Apache

The Columbia Encyclopedia, 6th ed.

Apache

Apache (əpăch´ē), Native North Americans of the Southwest composed of six culturally related groups. They speak a language that has various dialects and belongs to the Athabascan branch of the Nadene linguistic stock (see Native American languages), and their ancestors entered the area about 1100. The Navajo, who also speak an Athabascan language, were once part of the Western Apache; other groups E of the Rio Grande along the mountains were the Jicarilla, the Lipan, and the Mescalero groups. In W New Mexico and Arizona were the Western Apache, including the Chiricahua, the Coyotero, and the White Mountain Apache. The Kiowa Apache in the early southward migration attached themselves to the Kiowa, whose history they have since shared. Subsistence in historic times consisted of wild game, cactus fruits, seeds of wild shrubs and grass, livestock, grains plundered from settlements, and a small amount of horticulture. The social organization involved matrilocal residence, a rigorous mother-in-law avoidance pattern, and the husband's working for the wife's relatives.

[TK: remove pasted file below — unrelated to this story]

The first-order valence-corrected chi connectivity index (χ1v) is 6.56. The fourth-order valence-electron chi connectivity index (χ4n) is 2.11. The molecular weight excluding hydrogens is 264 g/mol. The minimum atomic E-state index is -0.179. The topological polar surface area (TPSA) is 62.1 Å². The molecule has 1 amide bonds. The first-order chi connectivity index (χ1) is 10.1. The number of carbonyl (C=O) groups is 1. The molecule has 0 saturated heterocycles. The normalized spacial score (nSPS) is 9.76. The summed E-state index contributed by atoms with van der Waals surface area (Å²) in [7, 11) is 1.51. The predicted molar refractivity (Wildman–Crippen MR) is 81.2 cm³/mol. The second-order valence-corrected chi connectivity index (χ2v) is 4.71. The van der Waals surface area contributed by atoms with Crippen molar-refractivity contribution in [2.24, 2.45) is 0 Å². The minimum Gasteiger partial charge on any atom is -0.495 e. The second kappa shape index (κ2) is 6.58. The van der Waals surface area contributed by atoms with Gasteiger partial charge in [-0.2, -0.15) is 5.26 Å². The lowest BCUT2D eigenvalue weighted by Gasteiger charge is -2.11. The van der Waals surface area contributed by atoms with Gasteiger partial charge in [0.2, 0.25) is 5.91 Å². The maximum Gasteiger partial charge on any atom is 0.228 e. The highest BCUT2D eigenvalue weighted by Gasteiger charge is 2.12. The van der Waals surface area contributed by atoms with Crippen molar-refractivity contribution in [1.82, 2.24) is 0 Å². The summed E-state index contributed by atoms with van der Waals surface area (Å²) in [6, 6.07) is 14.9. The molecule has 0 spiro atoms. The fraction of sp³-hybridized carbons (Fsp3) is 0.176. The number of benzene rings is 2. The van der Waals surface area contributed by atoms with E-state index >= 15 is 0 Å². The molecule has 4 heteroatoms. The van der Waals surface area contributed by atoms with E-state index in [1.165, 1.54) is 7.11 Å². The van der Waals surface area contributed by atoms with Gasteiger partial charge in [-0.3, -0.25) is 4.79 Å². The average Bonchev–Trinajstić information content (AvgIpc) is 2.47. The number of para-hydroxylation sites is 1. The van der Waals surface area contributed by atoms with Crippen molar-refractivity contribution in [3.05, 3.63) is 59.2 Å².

Historically the Apache are known principally for their fierce fighting qualities. They successfully resisted the advance of Spanish colonization, but the acquisition of horses and new weapons, taken from the Spanish, led to increased intertribal warfare. The Eastern Apache were driven from their traditional plains area when (after 1720) they suffered defeat at the hands of the advancing Comanche. Relations between the Apache and the white settlers gradually worsened with the passing of Spanish rule in Mexico. By the mid-19th cent., when the United States acquired the region from Mexico, Apache lands were in the path of the American westward movement. The futile but strong resistance that lasted until the beginning of the 20th cent. brought national fame to several of the Apache leaders—Cochise, Geronimo, Mangas Coloradas, and Victorio.

Today the Apache, numbering some 50,000 in 1990, live mainly on reservations totaling over 3 million acres in Arizona and New Mexico and retain many tribal customs. Cattle, timber, tourism, and the development of mineral resources provide income. In 1982 the Apaches won a major Supreme Court test of their right to tax resources extracted from their lands.

See G. C. Baldwin, The Warrior Apaches (1965); D. L. Thrapp, The Conquest of Apacheria (1967); K. Basso and M. Opler, ed., Apachean Culture and Ethnology (1971); J. U. Terrell, Apache Chronicle (1972).

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